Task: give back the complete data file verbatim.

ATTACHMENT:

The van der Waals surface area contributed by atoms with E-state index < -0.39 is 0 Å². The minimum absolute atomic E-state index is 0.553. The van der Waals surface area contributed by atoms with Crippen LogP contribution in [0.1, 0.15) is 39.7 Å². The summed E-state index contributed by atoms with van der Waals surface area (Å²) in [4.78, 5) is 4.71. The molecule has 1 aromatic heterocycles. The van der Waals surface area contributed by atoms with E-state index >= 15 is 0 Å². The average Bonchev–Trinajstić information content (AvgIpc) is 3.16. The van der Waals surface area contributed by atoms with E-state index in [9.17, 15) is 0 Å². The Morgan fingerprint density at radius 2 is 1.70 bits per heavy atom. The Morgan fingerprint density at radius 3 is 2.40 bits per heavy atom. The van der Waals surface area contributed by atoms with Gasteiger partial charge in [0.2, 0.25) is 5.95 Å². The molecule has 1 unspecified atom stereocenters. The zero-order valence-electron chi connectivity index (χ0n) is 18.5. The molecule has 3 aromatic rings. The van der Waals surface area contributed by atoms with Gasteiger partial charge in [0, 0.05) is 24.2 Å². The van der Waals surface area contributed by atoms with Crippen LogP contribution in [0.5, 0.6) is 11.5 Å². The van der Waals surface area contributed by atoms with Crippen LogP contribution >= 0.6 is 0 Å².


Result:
The van der Waals surface area contributed by atoms with E-state index < -0.39 is 0 Å². The minimum absolute atomic E-state index is 0.553. The van der Waals surface area contributed by atoms with Crippen LogP contribution in [0.1, 0.15) is 39.7 Å². The summed E-state index contributed by atoms with van der Waals surface area (Å²) in [4.78, 5) is 4.71. The molecule has 1 aromatic heterocycles. The van der Waals surface area contributed by atoms with E-state index >= 15 is 0 Å². The average Bonchev–Trinajstić information content (AvgIpc) is 3.16. The van der Waals surface area contributed by atoms with E-state index in [9.17, 15) is 0 Å². The Morgan fingerprint density at radius 2 is 1.70 bits per heavy atom. The Morgan fingerprint density at radius 3 is 2.40 bits per heavy atom. The van der Waals surface area contributed by atoms with Gasteiger partial charge in [0.2, 0.25) is 5.95 Å². The molecule has 1 unspecified atom stereocenters. The zero-order valence-electron chi connectivity index (χ0n) is 18.5. The molecule has 3 aromatic rings. The van der Waals surface area contributed by atoms with Gasteiger partial charge in [0, 0.05) is 24.2 Å². The van der Waals surface area contributed by atoms with Crippen LogP contribution in [0.5, 0.6) is 11.5 Å². The van der Waals surface area contributed by atoms with Crippen LogP contribution >= 0.6 is 0 Å².